Rapidly rising auto prices may slow down US recovery
A few years ago Lee A. Iacocca, then president of Ford Motor Company, shocked car buyers with a remark that the $10,000 Pinto was not far off. Well, the Pinto is gone -- and so is Mr. Iacocca from Ford -- but his point stands.
The average sticker price of a 1981-model US-built automobile is well over $9 ,000.
Even the new Chrysler K-car compact is going out the door at $7,500 to $8,000 ; and the Ford subcompact Escort is not too far behind.
And with inflation running at an annual rate of 13 to 14 percent, the end of the sharp price rise in automobiles is nowhere in sight.
Will the sharp price increase in cars short-circuit the slow recovery now under way?
A report by the automotive division of Chase Manhattan Bank's economic-forecasting subsidiary believes it will.
"The 20 percent or so price increase over the past year will be enough to discourage many buyers entering the market during the fall," asserts the bank. "There is a great risk that domestic new-car sales could take a nose dive during the fourth quarter."
Detroit couldn't disagree more, saying that its own economic forecast calls for a 10 percent rise in total new-car sales to around 10 million, including the imports, despite the sharp upswing in prices.
So, while the repeated increase in car prices may cause some board-room concern, automakers don't expect that it will keep motorists out of the showroom or convince a lot of them not to sign on the dotted line.
To meet the higher prices motorists are turning to four-year-or-longer auto loans and keeping their cars longer in the first place.
US automakers face an expenditure of $70 billion or more for in-plant and product investment over the next few years, and car buyers will end up paying the bill.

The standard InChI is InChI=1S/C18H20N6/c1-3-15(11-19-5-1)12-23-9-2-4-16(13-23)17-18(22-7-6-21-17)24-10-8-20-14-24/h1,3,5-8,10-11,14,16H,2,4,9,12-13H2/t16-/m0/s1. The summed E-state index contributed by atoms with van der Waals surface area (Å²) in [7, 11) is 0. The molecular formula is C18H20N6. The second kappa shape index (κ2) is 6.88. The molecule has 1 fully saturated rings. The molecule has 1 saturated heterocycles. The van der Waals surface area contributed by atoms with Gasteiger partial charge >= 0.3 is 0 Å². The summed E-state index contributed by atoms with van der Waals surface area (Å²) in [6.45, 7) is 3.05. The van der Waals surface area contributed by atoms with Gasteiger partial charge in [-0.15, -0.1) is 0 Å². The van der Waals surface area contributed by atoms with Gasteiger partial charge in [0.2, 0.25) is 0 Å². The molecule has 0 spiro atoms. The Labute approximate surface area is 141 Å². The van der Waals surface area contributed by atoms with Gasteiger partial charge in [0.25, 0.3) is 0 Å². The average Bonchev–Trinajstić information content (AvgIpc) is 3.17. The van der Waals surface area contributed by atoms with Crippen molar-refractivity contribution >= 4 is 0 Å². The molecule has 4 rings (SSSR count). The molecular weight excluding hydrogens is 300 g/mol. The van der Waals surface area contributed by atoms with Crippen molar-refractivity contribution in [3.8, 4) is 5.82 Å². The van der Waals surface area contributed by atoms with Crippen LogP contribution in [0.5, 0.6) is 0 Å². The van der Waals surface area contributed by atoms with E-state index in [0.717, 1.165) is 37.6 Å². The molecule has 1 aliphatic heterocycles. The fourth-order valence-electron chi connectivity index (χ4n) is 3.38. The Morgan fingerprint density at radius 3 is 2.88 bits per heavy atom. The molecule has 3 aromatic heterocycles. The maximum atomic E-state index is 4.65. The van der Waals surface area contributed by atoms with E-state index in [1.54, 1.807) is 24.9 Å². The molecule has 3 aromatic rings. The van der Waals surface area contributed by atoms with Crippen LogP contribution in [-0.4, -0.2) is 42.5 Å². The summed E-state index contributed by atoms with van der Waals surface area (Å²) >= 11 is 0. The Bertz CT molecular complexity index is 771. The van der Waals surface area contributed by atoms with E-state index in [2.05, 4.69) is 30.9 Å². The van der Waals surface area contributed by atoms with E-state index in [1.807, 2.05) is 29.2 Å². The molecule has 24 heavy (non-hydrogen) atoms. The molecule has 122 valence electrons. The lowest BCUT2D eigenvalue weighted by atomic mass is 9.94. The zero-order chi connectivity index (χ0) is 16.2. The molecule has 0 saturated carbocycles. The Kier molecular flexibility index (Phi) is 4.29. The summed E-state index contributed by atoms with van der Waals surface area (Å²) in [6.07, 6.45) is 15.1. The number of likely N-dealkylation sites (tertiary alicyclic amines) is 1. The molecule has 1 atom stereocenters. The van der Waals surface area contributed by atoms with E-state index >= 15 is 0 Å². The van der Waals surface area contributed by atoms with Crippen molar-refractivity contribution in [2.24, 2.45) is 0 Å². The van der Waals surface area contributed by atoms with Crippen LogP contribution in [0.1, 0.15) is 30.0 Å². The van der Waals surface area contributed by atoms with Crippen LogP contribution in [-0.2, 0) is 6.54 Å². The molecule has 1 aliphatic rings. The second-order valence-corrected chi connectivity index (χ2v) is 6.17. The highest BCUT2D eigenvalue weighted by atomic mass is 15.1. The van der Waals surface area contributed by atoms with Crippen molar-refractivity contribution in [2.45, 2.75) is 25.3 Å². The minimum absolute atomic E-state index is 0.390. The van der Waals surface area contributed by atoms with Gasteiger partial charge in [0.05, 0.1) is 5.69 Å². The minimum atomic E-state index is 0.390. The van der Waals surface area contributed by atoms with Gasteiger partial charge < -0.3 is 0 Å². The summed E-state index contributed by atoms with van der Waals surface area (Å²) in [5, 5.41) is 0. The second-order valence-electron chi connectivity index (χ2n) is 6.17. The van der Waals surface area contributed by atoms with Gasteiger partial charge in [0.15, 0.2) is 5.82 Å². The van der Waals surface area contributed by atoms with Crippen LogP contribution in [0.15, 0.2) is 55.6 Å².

Industry leader General Motors alone, for example, is scheduling an outlay of
Domestic car prices in the last 12 months have risen an average of 20 percent in repeated small bites, including two increases in the last few weeks alone. The highest percentage increase is falling on the resized small cars because that is what the public is buying in the largest numbers.
Indeed, the biggest percentage increases will continue to fall on the buyers of compact and subcompact cars. Historically, the largest profits have always been made on the largest and most luxurious cars, even though the cost of building them is not much more than for the cars at the low end of the market pole.
Even the imports, pressured by inflation and ever-toughening government-mandated emissions and safety standards, are repeatedly jacking up the prices of their cars as well, relying on their long-standing reputation for high quality and value for the money to make the prices stick.
The industry, in fact, is optimistic for the future, saying that domestic new-car sales hit bottom in May, with a total annual sales rate of 5.5 million, and since then has been on a gradual upgrade, reaching a 7 million anual sales rate at the start of the '81-model year in September.
"Unlike the automotive recession, which was constantly predicted by many economists and analysts for almost two years before it began, the turnabout in domestic automobile sales has received far less attention," protests the Ford Motor Company.
"Somehow," the company asserts, "everyone wants to predict a recession or a downturn in a specific industry, yet far fewer seem compelled to predict the bottom of a recession or the first movements out of the economic trough."
Auto prices do not vary significantly in relation to wages, declares Ford. "Both go up," the company adds. "Over the past 15 years the average car price has declined as a share of the median family income."
Meanwhile, getting at the actual price rise on a specific model of car is hard and almost calls for an advanced course in mathematics, complain motorists. The auto industry is continualy juggling standard and optional equipment on cars , changing dealeer discounts, and generally muddying the water for the motorists.
Because of the change in the discount structure, dealers are less likely to deal as in the past because they have less profit margin with which to bargain with a potential buyer.
As a result, the car you buy will cost you a lot more than the car you bought three or four years ago.
And getting the comparative figures may come a lot harder as well.